Shenzhen Pingshan Sculptural and Creative Art Park Renovation / Atelier XI
Text description provided by the architects. Shenzhen Pingshan Sculptural and Creative Art Park is located in a former industrial district with abandoned factories at the foot of Maluan Mountain in Pingshan District, Shenzhen. Covering an area of 30,000 square meters, this transforming cultural park has since the 2010s become the new home of a number of creative studios and artists specializing in sculpture, painting and calligraphy.
In 2019, the architect was invited by Mr. Liu Xiaodu, director of the Pingshan Art Museum and the Eastern Shenzhen Cultural Development Company, to renovate the public areas of the park. After examining the site, it was clear to them that the park consists of two distinct sets of spatial materiality that speak to complex urban memories and the city’s temporality. The northern part is made up of old factories with relatively large volumes which are mostly coated in white stucco, and decorated with doors and window frames in black metal. While the southern area is built from a series of small red brick houses and brick paved steps hidden in the shade of trees.
Reconnect. Responding to the sharp demarcation between the old factories and the residential buildings respectively scattered on the north and south sides of the main road, the architect proposed to create a main axis of public spaces in the center of the cultural district taking into account the a fairly limited renovation budget. This design intervention seeks to provoke dialogues between buildings of diverse materials and scales through strategic and visual reconnection.
An elongated pavilion made of red brick and black steel spans the entrances of three exhibition halls and forms a continuous public corridor. The original roadside parking area has been redeveloped to the west of the neighborhood, transforming Main Street into a major public space for pedestrian activity. The corridor system also extends from the main street to the back street to guide the public to explore further while providing the necessary escape passages for the former factory spaces. The renovation adopts a low-interference strategy that not only ensures the integrity of the original building structures, but also helps to preserve historical traces as much as possible, such as the vibrant climbing vines and graffiti on the walls.
Regeneration. In the middle of the neighborhood stands an abandoned security guard post that has stood in solitude for many years, and has been suggested to be demolished in earlier reconstruction plans. The architect proposed to preserve and revitalize this fragment of architectural memory. Therefore, a small “art lantern” was created from this aging building: the second floor could be used as a temporary exhibition space and the first floor as a reception center open to the public for the dissemination of information and the sale of drinks.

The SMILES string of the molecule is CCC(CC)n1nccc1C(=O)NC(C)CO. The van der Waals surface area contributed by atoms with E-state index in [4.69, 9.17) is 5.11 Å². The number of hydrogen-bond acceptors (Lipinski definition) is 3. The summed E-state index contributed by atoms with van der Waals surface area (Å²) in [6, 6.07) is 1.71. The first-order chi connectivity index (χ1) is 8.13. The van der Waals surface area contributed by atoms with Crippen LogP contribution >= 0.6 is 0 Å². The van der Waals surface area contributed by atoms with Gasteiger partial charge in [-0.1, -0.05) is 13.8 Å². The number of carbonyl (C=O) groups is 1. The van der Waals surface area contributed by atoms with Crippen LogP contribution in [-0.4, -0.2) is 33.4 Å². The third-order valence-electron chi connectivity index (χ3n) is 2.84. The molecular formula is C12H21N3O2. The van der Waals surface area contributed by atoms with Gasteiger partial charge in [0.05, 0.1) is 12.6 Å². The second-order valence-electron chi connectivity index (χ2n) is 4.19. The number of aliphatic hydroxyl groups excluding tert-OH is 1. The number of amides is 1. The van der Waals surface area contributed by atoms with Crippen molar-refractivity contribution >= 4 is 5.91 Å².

The existing skeleton of the security guardhouse, namely its walls, doors and window openings, is now preserved and clad in red cement fiberboard. The art space on the second floor is constructed as a free-standing steel structure from the original guardhouse with a 10cm vertical space reserved between the new structure above and the old wall below, allowing the light to be transmitted between the past and the present.
Interior excavations. The renovation of the facade of the main exhibition hall continues the narrative of the interlocking relationship of red and black. It echoes the original sloping gable roof of this factory building and the outline of nearby mountains, forming a geometric hill with an abstract composition. The main exhibition hall has an interior space of 1,000 square meters, but the headroom was only 3 meters under the trusses in its original state, which was clearly insufficient for the needs of the art exhibitions contemporary. Given the tight construction budget, the architect discussed several options with museum curators and contractors. As a result, the original proposal to lift the entire roof of the trusses was modified by digging 1.5 meters for an appropriate ceiling height at minimal cost.
When the pavilion complex was completed in September 2021, it served as the Pingshan sub-venue for the 17th Shenzhen Cultural Expo and hosted more than 20 sculpture artworks by contemporary artists. Many tall pieces have been successfully installed in the lower area inside the exhibition hall. Going forward, the Pingshan Sculptural & Creative Park is set to become an essential part of the cultural and artistic community in Pingshan, Shenzhen, and continue its mission to provide this rapidly industrializing city with an inspiring place for culture and artistic production. .